Impersonal and passive constructions with “se” seem very similar and can be quite confusing until you see them used together. They have quite different uses which can be seen below.
Numbers aren’t difficult to learn in Spanish if you look out for patterns. You can download the pdf sheet if you want to review all the numbers.
1. Uno and numbers ending in uno, such as 21 or 91, change to agree with the following noun. They drop the final –o before a masculine noun and have the feminine form una: Tiene cuarenta y un años (He is forty-nine years old). El libro cuesta veintiuna libras (the book costs twenty-one pounds). Continue reading Spanish vocabulary: Números (numbers)
Quisiera is the imperfect subjunctive form of querer “to want” (check here the would conjugation of “querer”). Quisiera can be used instead of “I would like” to ask for something politely
Quisiera una ración de paella de marisco, por favor. (I would like a plate of seafood paella, please.) Continue reading Language tips: Quisiera (B1)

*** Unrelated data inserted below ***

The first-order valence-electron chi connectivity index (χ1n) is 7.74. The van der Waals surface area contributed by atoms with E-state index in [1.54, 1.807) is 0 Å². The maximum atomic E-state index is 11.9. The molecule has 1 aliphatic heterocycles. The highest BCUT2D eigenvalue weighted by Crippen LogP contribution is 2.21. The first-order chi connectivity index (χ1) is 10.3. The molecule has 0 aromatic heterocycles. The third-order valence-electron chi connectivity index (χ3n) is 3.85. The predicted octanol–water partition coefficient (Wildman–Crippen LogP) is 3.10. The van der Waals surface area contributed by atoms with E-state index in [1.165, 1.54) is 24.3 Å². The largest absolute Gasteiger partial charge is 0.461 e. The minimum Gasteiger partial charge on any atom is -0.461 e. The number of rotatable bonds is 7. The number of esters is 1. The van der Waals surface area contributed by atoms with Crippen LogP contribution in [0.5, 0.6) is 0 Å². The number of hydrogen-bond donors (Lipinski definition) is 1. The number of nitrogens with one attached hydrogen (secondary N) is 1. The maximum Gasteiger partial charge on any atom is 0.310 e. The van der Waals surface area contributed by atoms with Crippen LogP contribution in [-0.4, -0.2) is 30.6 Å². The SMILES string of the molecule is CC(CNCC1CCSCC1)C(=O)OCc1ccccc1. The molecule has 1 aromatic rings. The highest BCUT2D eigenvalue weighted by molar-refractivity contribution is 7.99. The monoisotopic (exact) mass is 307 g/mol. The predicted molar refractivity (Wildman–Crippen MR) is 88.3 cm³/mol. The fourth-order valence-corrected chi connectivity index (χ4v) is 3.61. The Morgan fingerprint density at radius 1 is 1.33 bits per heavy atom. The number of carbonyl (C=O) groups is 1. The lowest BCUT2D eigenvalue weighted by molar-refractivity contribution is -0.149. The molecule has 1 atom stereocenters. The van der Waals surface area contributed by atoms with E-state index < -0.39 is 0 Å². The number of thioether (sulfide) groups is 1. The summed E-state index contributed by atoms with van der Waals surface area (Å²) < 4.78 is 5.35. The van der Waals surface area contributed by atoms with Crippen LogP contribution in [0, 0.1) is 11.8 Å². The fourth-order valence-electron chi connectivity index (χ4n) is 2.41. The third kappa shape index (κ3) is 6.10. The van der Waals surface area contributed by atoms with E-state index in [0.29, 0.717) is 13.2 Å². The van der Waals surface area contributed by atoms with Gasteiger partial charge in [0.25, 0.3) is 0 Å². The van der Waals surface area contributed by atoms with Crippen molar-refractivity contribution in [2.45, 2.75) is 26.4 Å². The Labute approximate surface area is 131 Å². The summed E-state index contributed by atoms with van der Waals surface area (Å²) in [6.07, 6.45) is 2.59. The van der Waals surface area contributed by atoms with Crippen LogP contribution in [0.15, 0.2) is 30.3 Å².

Hoy te proponemos aprender el nombre de algunos animales.
El toro (bull) La vaca (cow)
El gallo (cockerel) La gallina (hen) Continue reading Spanish Grammar: Noun referring to animals (A2)
An interviewer is doing a survey on the street. Listen to the answers of Rubén, a young man who is visiting Madrid What does he like? After listening, answer the questions below. Finally, check your answers and read the transcription. You can also review how to use “GUSTAR” here.
We use the imperative (EL IMPERATIVO) to tell people what to do or not to do, to give advice and instructions. Because there are four words for “you” (tú, usted, vosotros, ustedes), there are four you imperative.
Forming the imperative affirmative: Continue reading Spanish grammar: Imperative affirmative (A2) -UPDATED-